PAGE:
One of the main contributions of this project are the peer-review papers to be published by the members of AMMA-2050. This space will list published outputs from the project.
|Roberts, AJ, MJ Woodage, JH Marsham, EJ Highwood, CL Ryder, W McGinty, S Wilson and J Crook, (2018) Can explicit convection improve modelled dust in summertime West Africa? Atmos. Chem. Phys., 18, 9025-9048, 2018 doi.org/10.5194/acp-2017-1024, 2018||Global and regional models have large systematic errors in their modelled dust fields over West Africa. It is well established that cold-pool outflows from moist convection (haboobs) can raise over 50% of the dust over parts of the Sahara and Sahel in summer, but parameterised moist convection tends to give a very poor representation of this in models. Here, we test the hypothesis that an explicit representation of convection in the Met Office Unified Model (UM) improves haboob winds and so may reduce errors in modelled dust fields. .|
|Dagmawi Asfaw, Emily Black, Matthew Brown, Kathryn Jane Nicklin, Frederick Otu-Larbi, Ewan Pinnington, Andrew Challinor, Ross Maidment, and Tristan Quaife. (2018) TAMSAT-ALERT v1: a new framework for agricultural decision support. Geoscientific Model Development. https://doi.org/10.5194/gmd-11-2353-2018|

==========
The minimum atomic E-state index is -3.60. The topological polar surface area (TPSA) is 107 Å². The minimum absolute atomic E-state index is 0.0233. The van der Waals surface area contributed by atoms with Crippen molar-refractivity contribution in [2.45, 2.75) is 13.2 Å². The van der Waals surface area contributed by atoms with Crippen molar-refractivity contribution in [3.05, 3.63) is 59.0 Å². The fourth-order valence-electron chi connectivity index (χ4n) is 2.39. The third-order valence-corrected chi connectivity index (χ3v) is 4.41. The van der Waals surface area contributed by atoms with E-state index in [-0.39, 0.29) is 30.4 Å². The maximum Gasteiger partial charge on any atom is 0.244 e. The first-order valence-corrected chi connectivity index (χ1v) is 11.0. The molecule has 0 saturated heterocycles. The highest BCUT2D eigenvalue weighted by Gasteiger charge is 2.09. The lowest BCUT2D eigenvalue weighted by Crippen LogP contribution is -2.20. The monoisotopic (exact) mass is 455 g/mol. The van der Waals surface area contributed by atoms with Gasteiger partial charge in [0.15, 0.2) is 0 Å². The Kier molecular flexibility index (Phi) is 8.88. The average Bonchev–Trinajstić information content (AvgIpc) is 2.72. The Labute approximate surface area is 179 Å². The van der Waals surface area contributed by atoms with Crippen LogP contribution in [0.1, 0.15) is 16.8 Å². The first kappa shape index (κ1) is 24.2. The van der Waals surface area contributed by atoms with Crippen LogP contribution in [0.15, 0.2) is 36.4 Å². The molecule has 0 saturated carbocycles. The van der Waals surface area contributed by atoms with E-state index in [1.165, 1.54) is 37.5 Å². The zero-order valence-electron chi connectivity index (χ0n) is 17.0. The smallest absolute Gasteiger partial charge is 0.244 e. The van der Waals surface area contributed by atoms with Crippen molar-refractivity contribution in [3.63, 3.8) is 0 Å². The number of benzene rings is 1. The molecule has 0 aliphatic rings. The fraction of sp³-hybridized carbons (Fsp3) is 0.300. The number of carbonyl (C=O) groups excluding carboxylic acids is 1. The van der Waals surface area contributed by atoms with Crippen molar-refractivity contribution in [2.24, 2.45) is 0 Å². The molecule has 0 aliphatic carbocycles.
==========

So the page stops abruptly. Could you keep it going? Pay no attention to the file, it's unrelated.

This paper presents a new operational framework to provide early warning of meteorological risk to agriculture. The framework is applied for the prediction of low maize yield in northern Ghana.
|Klein, Cornelia; Belušić, Danijel; Taylor, Christopher M.. 2018 Wavelet scale analysis of mesoscale convective systems for detecting deep convection from infrared imagery. Journal of Geophysical Research: Atmospheres. https://doi.org/10.1002/2017JD027432||Focusing on West Africa, we show that Meteosat cloud top temperatures are a useful proxy for rainfall intensities, as derived from snapshots from the Tropical Rainfall Measuring Mission 2A25 product: MCSs larger than 15,000 km2 at a temperature threshold of −40°C are found to produce 91% of all extreme rainfall occurrences in the study region, with 80% of the storms producing extreme rain when their minimum temperature drops below −80°C. We present a new method based on 2‐D continuous wavelet transform to explore the relationship between cloud top temperature and rainfall intensity for subcloud features at different length scales.|
Aymeric Ricome, François Affholder, Françoise Gérard, Bertrand Muller, Charlotte Poeydebat, Philippe Quirion, Moussa Sall. Are subsidies to weather-index insurance the best use of public funds? A bio-economic farm model applied to the Senegalese groundnut basin. Elsevier http://dx.doi.org/10.1016/j.agsy.2017.05.015